In three days exploring Fort Wayne, Indiana, my husband and I visited a top-rated children’s zoo, a science museum, a conservatory, an art museum, one of the largest genealogy centers in the country, a candy factory and a festival. The amazing thing is that we never traveled more than 20 minutes from one Fort Wayne attraction to another. Several in the downtown area are even within walking distance of one another. Read more
Call me a Johnny-come-lately. Or maybe I’m not the foodie I thought I was. Apparently olive oil and balsamic vinegar tasting bars have become popular in the U.S. over the past several years, but I only recently discovered them.
Last year, wandering through the Galena River Wine & Cheese shop in Galena, Illinois, tasting cheese, crackers and preserves, I stumbled upon urns of flavored oils and vinegars with small cups alongside urging you to taste them. I thought it odd at the time, sipping olive oil and vinegar straight up. A few months later, at the Silver Moon Winery in Lanark, Illinois, I bought my first bottle of specialty vinegar—dark chocolate. (Are you surprised?) Winery co-owner Kathi Enzenbacher stocks several flavors of olive oils and balsamic vinegars, all available to taste, although as I recall, she had bread or other food items available to dip in them. Kathi provided recipes for each of the oils and vinegars, too.
Within the past two months I’ve been in two shops that don’t have an olive oil and balsamic vinegar tasting bar, they are olive oil and balsamic vinegar tasting bars, with over fifty urns of gourmet, flavored oils and vinegars, all available for tasting. The shops also offer ultra-premium olive oil, the most nutritious and flavorful, in various varieties, some mild and some robust.
The Olive Twist
The Olive Twist, in Fort Wayne, Indiana opened in October 2010, and has an additional shop in Auburn, Indiana. Co-owner Lori Berndt explained that olive oil has a shelf life of about a year from the time the fruit is crushed. The best olive oil is marked “extra virgin first cold pressed,” which means the oil wasn’t heated over a certain temperature, so it retains more nutrients and the fruit was crushed only one time. Once a flavor is added to the oil, it is no longer considered extra virgin.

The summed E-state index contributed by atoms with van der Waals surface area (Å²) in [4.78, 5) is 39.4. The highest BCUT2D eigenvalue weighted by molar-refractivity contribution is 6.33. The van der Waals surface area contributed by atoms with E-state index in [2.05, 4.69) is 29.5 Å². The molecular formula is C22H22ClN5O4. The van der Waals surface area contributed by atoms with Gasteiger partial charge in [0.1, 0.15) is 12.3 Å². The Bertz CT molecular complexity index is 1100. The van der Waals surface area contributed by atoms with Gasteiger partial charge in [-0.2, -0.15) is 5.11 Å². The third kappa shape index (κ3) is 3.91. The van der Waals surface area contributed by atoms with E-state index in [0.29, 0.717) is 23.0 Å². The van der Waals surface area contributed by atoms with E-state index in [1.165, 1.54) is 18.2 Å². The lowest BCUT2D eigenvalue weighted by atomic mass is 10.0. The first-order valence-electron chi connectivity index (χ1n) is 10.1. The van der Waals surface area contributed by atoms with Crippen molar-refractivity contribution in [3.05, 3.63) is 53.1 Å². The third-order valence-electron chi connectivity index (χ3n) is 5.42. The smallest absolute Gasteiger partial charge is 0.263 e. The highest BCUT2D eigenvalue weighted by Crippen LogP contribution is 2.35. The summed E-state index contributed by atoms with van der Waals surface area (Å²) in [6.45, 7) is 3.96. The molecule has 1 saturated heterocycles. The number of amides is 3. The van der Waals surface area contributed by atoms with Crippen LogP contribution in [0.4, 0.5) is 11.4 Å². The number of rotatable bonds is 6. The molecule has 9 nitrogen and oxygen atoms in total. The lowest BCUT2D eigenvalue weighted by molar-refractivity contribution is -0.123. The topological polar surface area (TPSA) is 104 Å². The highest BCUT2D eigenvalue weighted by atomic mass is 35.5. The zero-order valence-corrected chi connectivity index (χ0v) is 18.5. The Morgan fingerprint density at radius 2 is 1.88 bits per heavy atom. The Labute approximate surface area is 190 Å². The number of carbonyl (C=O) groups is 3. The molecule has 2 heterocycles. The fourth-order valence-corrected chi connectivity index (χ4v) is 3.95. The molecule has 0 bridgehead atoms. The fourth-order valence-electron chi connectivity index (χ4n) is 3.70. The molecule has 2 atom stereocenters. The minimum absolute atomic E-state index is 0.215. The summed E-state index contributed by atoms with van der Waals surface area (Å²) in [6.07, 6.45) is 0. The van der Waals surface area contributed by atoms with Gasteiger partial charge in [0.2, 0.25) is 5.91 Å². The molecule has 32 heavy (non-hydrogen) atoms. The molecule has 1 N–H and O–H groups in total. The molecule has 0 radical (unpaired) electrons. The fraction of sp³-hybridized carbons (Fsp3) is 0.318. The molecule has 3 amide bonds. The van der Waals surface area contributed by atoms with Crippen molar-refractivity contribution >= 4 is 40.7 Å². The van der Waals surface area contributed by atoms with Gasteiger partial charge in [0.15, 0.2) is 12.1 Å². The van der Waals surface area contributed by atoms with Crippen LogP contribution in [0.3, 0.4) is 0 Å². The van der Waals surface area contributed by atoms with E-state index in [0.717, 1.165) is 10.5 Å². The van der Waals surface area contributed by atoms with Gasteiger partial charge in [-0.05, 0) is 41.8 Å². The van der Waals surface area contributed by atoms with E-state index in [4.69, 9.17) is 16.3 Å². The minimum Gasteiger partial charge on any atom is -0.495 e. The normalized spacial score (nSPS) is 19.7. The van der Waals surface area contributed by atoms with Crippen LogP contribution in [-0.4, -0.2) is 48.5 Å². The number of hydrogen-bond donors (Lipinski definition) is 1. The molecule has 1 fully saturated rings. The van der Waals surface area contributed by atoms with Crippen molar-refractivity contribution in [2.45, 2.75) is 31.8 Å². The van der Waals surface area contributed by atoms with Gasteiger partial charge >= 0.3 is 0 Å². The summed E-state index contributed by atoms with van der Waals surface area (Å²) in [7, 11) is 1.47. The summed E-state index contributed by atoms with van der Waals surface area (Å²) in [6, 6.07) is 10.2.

Balsamic vinegar comes from Medena, Italy. Grapes are cooked down to a caramelized state and aged many years. The vinegar sold at The Olive Twist is typically aged 18 years. When flavor infused, the balsamic vinegar is mixed with fine red wine vinegar.
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The Olive Twist offers classes to the public or can provide private classes. Class rates range from $35 to $100, depending on the dishes.
Traverse City was the first location of Fustini’s, who now has four other Michigan stores and one on Maui. I happened to be in Traverse City on the day they were celebrating their sixth anniversary. Besides regular oil and vinegar tastings, Chef Andy Stewart had prepared several appetizers and desserts using Fustini’s oils and vinegars. Fustini’s, owned by Jim Milligan, offers classes, too, from a demo class with four or five examples, to hands-on classes priced up to $59, but a $10 credit on a purchase.
Because olive oil has a relatively short shelf life, both The Olive Twist and Fustini’s clear product from their shelves regularly, so that when customers purchase oil, they have the maximum amount of time to use it. To keep olive oil from going rancid quickly, keep it in a cool, dry place, out of sunlight and corked or capped to minimize contact with oxygen. Both companies donate the oil they clear from their shelves to local food pantries, who because they use it in volume, will consume it before the end of its shelf life.
Once you purchase these deliciously flavored olive oils and vinegars, what do you do with them? Although they, of course, make great salad dressings, the possibilities don’t end there. They can be worked into dishes from appetizers to desserts and work well as marinades. Both companies’ web sites include many recipes. Experimenting is always fun, and to help you, pairing suggestions are listed on the urns. I purchased coconut balsamic vinegar and paired it with lime olive oil with the thought that it would make a great marinade for grilled shrimp. The dark chocolate balsamic that I bought I’m using for dessert with strawberries.
I no longer find it odd to taste the oils and vinegars straight up. In fact, I like it. Now that I’ve discovered these tasting bars, I’ve added another must-do to my list for whenever I’m visiting a new town—new town, new flavors.
Disclosure: My visits to the areas mentioned in this post were sponsored by the respective area tourism bureaus, but any opinions expressed are strictly mine.